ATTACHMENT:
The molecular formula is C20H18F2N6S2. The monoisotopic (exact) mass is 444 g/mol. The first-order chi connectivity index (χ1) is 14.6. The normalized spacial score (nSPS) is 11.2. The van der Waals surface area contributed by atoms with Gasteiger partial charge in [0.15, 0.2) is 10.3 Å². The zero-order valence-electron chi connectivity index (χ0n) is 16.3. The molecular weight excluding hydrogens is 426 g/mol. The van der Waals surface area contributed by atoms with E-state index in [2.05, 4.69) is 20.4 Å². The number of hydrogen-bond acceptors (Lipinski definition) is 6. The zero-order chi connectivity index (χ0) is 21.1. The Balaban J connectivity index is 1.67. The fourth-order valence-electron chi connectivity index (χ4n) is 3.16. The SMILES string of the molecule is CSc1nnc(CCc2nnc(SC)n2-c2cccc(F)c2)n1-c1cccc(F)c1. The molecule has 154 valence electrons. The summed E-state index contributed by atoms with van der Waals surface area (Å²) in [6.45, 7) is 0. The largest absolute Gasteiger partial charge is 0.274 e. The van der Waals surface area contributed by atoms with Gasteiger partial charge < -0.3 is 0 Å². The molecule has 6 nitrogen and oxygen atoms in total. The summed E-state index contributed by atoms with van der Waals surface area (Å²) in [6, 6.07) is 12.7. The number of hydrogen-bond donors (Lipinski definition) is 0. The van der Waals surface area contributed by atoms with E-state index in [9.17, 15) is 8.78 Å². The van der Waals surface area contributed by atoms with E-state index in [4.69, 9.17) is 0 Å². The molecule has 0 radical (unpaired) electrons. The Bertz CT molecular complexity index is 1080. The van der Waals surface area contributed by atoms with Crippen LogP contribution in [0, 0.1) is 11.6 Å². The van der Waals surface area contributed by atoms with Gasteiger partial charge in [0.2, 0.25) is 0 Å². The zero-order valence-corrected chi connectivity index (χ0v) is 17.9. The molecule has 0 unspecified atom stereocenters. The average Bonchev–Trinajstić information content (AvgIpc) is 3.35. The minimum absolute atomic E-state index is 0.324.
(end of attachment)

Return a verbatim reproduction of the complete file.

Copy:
The molecular formula is C20H18F2N6S2. The monoisotopic (exact) mass is 444 g/mol. The first-order chi connectivity index (χ1) is 14.6. The normalized spacial score (nSPS) is 11.2. The van der Waals surface area contributed by atoms with Gasteiger partial charge in [0.15, 0.2) is 10.3 Å². The zero-order valence-electron chi connectivity index (χ0n) is 16.3. The molecular weight excluding hydrogens is 426 g/mol. The van der Waals surface area contributed by atoms with E-state index in [2.05, 4.69) is 20.4 Å². The number of hydrogen-bond acceptors (Lipinski definition) is 6. The zero-order chi connectivity index (χ0) is 21.1. The Balaban J connectivity index is 1.67. The fourth-order valence-electron chi connectivity index (χ4n) is 3.16. The SMILES string of the molecule is CSc1nnc(CCc2nnc(SC)n2-c2cccc(F)c2)n1-c1cccc(F)c1. The molecule has 154 valence electrons. The summed E-state index contributed by atoms with van der Waals surface area (Å²) in [6.45, 7) is 0. The largest absolute Gasteiger partial charge is 0.274 e. The van der Waals surface area contributed by atoms with Gasteiger partial charge < -0.3 is 0 Å². The molecule has 6 nitrogen and oxygen atoms in total. The summed E-state index contributed by atoms with van der Waals surface area (Å²) in [6, 6.07) is 12.7. The number of hydrogen-bond donors (Lipinski definition) is 0. The van der Waals surface area contributed by atoms with E-state index in [9.17, 15) is 8.78 Å². The van der Waals surface area contributed by atoms with E-state index in [4.69, 9.17) is 0 Å². The molecule has 0 radical (unpaired) electrons. The Bertz CT molecular complexity index is 1080. The van der Waals surface area contributed by atoms with Crippen LogP contribution in [0, 0.1) is 11.6 Å². The van der Waals surface area contributed by atoms with Gasteiger partial charge in [0.2, 0.25) is 0 Å². The zero-order valence-corrected chi connectivity index (χ0v) is 17.9. The molecule has 0 unspecified atom stereocenters. The average Bonchev–Trinajstić information content (AvgIpc) is 3.35. The minimum absolute atomic E-state index is 0.324.